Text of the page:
“More was fighting for the rights of the Roman Catholic position to be infallible and to be whatever it decided it wanted to be. He saw it as sanctified by time and service. Any change, he thought, would inevitably destroy the sacrament of Holy Truth, the papacy and the monarchy. Everything must be accepted as it had been. To dislodge one pebble would be to set off the avalanche. The vitriol against Tyndale’s translation and the burning and murdering of anyone offering the slightest disagreement to the Old Church’s view show what was at stake. Power was to be taken from those who had held it for so long that they believed that it belonged to them by right. Their authority had been exercised for so many centuries that the prospect of its being diminished in any way was felt to be fatal. They wanted the populace to be subservient, silent and grateful. Anything else was unacceptable. Tyndale’s print-popular New Testament had breached the fortifications of a privilege so deeply founded in the past that it seemed God-given and unchallengeable. It was not to be tolerated.” (Bragg, Melvyn (2011-09-01). The Book of Books: The Radical Impact of the King James Bible 1611-2011 (pp. 27-28). Counterpoint. Kindle Edition.)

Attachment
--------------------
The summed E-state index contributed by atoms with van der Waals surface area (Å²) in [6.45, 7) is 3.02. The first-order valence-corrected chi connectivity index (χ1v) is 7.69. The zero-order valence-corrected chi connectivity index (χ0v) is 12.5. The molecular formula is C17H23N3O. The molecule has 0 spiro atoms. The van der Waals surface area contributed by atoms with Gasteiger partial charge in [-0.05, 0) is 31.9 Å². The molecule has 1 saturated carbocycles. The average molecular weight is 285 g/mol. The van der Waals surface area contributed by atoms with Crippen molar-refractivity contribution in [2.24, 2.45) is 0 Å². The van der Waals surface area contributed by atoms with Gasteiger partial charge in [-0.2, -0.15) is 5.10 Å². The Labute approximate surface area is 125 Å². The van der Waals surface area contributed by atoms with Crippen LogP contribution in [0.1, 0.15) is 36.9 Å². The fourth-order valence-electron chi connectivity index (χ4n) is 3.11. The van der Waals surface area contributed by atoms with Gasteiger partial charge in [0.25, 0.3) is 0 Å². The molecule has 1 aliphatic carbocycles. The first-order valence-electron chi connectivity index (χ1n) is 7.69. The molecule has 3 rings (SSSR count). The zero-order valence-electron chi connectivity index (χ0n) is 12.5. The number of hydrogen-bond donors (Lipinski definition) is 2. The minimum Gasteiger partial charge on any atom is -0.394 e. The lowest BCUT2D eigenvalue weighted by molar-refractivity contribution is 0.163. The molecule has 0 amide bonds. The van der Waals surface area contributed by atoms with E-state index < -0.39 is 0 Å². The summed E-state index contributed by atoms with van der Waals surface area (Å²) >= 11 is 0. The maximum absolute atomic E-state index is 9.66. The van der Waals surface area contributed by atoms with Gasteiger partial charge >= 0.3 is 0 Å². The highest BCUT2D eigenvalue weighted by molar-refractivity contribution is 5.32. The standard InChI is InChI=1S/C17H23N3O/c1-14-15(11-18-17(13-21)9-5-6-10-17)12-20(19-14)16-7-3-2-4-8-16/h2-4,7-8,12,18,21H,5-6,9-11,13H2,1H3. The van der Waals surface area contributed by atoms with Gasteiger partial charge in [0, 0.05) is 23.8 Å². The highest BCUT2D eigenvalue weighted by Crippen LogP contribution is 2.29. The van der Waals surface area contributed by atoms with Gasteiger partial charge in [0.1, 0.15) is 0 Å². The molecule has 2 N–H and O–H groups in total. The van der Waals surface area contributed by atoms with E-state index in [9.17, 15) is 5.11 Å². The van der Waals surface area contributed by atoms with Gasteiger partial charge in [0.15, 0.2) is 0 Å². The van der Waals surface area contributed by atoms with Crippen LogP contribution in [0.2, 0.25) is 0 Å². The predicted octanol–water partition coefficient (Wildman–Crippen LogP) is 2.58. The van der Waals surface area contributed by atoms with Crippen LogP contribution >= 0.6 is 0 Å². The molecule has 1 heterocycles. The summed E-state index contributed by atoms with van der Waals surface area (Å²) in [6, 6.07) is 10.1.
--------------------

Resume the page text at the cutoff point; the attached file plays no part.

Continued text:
In Wycliffe’s and Tyndale’s day, it was the Bible in modern English that freed people from centuries of servitude to men claiming to speak for God. Today, it is the internet that makes it possible for anyone to check the validity of almost any statement or doctrine in a question of minutes and from the privacy of one’s own home, or even while sitting at the Kingdom hall.

As in their day, so it is today. This freedom is undermining the power of men over other men. Of course, it is up to each one of us to take advantage of it. Unfortunately, for many, they prefer to be enslaved.

“For YOU gladly put up with the unreasonable persons, seeing YOU are reasonable. 20 In fact, YOU put up with whoever enslaves YOU, whoever devours [what YOU have], whoever grabs [what YOU have], whoever exalts himself over [YOU], whoever strikes YOU in the face.” (2Co 11:19, 20)